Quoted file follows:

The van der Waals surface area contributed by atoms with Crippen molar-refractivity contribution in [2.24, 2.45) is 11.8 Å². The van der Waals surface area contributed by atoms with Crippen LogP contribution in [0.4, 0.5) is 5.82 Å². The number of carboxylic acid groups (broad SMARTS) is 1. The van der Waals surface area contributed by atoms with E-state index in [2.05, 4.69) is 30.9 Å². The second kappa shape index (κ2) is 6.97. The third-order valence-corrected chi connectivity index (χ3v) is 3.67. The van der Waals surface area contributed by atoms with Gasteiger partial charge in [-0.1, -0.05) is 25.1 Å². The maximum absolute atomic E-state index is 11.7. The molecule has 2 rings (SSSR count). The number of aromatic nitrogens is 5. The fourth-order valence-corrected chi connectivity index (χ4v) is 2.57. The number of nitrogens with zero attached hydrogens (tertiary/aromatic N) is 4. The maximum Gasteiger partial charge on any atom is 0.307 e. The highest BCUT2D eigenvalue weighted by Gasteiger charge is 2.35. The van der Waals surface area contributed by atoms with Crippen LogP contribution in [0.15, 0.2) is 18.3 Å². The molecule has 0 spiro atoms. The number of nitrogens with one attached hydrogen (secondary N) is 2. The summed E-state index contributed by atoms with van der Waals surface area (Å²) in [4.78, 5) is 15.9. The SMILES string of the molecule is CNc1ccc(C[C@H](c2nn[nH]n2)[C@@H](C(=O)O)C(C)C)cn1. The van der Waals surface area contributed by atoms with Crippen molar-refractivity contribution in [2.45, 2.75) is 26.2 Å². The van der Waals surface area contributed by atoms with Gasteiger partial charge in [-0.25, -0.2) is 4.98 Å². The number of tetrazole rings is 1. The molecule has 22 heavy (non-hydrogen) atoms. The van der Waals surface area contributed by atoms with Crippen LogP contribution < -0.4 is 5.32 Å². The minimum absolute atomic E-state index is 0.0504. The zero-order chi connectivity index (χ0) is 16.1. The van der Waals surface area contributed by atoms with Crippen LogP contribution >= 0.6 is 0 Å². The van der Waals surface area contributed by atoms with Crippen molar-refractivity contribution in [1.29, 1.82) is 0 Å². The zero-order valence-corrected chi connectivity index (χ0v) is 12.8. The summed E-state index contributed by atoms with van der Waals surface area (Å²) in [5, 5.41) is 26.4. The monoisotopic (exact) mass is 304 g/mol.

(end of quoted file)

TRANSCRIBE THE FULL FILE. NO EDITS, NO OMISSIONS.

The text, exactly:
The van der Waals surface area contributed by atoms with Crippen molar-refractivity contribution in [2.24, 2.45) is 11.8 Å². The van der Waals surface area contributed by atoms with Crippen LogP contribution in [0.4, 0.5) is 5.82 Å². The number of carboxylic acid groups (broad SMARTS) is 1. The van der Waals surface area contributed by atoms with E-state index in [2.05, 4.69) is 30.9 Å². The second kappa shape index (κ2) is 6.97. The third-order valence-corrected chi connectivity index (χ3v) is 3.67. The van der Waals surface area contributed by atoms with Gasteiger partial charge in [-0.1, -0.05) is 25.1 Å². The maximum absolute atomic E-state index is 11.7. The molecule has 2 rings (SSSR count). The number of aromatic nitrogens is 5. The fourth-order valence-corrected chi connectivity index (χ4v) is 2.57. The number of nitrogens with zero attached hydrogens (tertiary/aromatic N) is 4. The maximum Gasteiger partial charge on any atom is 0.307 e. The highest BCUT2D eigenvalue weighted by Gasteiger charge is 2.35. The van der Waals surface area contributed by atoms with Crippen LogP contribution in [0.15, 0.2) is 18.3 Å². The molecule has 0 spiro atoms. The number of nitrogens with one attached hydrogen (secondary N) is 2. The summed E-state index contributed by atoms with van der Waals surface area (Å²) in [4.78, 5) is 15.9. The SMILES string of the molecule is CNc1ccc(C[C@H](c2nn[nH]n2)[C@@H](C(=O)O)C(C)C)cn1. The van der Waals surface area contributed by atoms with Crippen molar-refractivity contribution in [2.45, 2.75) is 26.2 Å². The van der Waals surface area contributed by atoms with Gasteiger partial charge in [-0.25, -0.2) is 4.98 Å². The number of tetrazole rings is 1. The molecule has 22 heavy (non-hydrogen) atoms. The van der Waals surface area contributed by atoms with Crippen LogP contribution < -0.4 is 5.32 Å². The minimum absolute atomic E-state index is 0.0504. The zero-order chi connectivity index (χ0) is 16.1. The van der Waals surface area contributed by atoms with Crippen LogP contribution >= 0.6 is 0 Å². The van der Waals surface area contributed by atoms with Crippen molar-refractivity contribution in [1.29, 1.82) is 0 Å². The zero-order valence-corrected chi connectivity index (χ0v) is 12.8. The summed E-state index contributed by atoms with van der Waals surface area (Å²) in [5, 5.41) is 26.4. The monoisotopic (exact) mass is 304 g/mol.